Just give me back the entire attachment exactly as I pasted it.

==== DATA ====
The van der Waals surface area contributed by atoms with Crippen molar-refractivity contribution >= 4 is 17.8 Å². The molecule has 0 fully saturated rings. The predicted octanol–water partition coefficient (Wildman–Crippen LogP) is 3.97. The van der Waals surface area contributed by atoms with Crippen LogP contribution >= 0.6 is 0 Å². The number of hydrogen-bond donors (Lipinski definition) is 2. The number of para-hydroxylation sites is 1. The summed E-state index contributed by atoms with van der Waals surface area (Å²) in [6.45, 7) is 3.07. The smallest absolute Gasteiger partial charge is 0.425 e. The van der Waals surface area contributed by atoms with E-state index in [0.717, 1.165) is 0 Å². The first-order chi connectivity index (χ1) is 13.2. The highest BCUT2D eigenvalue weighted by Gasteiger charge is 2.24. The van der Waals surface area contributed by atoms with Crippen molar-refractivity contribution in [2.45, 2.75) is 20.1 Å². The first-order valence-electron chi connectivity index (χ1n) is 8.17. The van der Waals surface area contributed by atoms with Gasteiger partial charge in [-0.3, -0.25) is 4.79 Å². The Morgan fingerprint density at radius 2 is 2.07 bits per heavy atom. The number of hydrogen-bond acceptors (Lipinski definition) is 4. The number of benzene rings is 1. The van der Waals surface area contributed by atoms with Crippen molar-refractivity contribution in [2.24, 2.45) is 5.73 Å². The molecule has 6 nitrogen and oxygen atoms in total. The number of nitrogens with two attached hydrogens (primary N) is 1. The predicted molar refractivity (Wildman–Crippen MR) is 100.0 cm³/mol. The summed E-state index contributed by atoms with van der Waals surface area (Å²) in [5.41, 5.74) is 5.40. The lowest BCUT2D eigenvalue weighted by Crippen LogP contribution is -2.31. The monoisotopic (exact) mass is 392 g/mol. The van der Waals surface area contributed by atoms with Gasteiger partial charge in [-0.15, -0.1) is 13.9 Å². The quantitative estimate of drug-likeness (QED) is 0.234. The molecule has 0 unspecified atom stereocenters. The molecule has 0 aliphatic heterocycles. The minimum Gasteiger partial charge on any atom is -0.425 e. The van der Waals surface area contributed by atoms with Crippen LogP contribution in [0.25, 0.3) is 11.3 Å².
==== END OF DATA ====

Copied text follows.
The van der Waals surface area contributed by atoms with Crippen molar-refractivity contribution >= 4 is 17.8 Å². The molecule has 0 fully saturated rings. The predicted octanol–water partition coefficient (Wildman–Crippen LogP) is 3.97. The van der Waals surface area contributed by atoms with Crippen LogP contribution >= 0.6 is 0 Å². The number of hydrogen-bond donors (Lipinski definition) is 2. The number of para-hydroxylation sites is 1. The summed E-state index contributed by atoms with van der Waals surface area (Å²) in [6.45, 7) is 3.07. The smallest absolute Gasteiger partial charge is 0.425 e. The van der Waals surface area contributed by atoms with E-state index in [0.717, 1.165) is 0 Å². The first-order chi connectivity index (χ1) is 13.2. The highest BCUT2D eigenvalue weighted by Gasteiger charge is 2.24. The van der Waals surface area contributed by atoms with Crippen molar-refractivity contribution in [2.45, 2.75) is 20.1 Å². The first-order valence-electron chi connectivity index (χ1n) is 8.17. The van der Waals surface area contributed by atoms with Gasteiger partial charge in [-0.3, -0.25) is 4.79 Å². The Morgan fingerprint density at radius 2 is 2.07 bits per heavy atom. The number of hydrogen-bond acceptors (Lipinski definition) is 4. The number of benzene rings is 1. The van der Waals surface area contributed by atoms with Crippen molar-refractivity contribution in [2.24, 2.45) is 5.73 Å². The molecule has 6 nitrogen and oxygen atoms in total. The number of nitrogens with two attached hydrogens (primary N) is 1. The predicted molar refractivity (Wildman–Crippen MR) is 100.0 cm³/mol. The summed E-state index contributed by atoms with van der Waals surface area (Å²) in [5.41, 5.74) is 5.40. The lowest BCUT2D eigenvalue weighted by Crippen LogP contribution is -2.31. The monoisotopic (exact) mass is 392 g/mol. The van der Waals surface area contributed by atoms with Gasteiger partial charge in [-0.15, -0.1) is 13.9 Å². The quantitative estimate of drug-likeness (QED) is 0.234. The molecule has 0 unspecified atom stereocenters. The molecule has 0 aliphatic heterocycles. The minimum Gasteiger partial charge on any atom is -0.425 e. The van der Waals surface area contributed by atoms with Crippen LogP contribution in [0.25, 0.3) is 11.3 Å².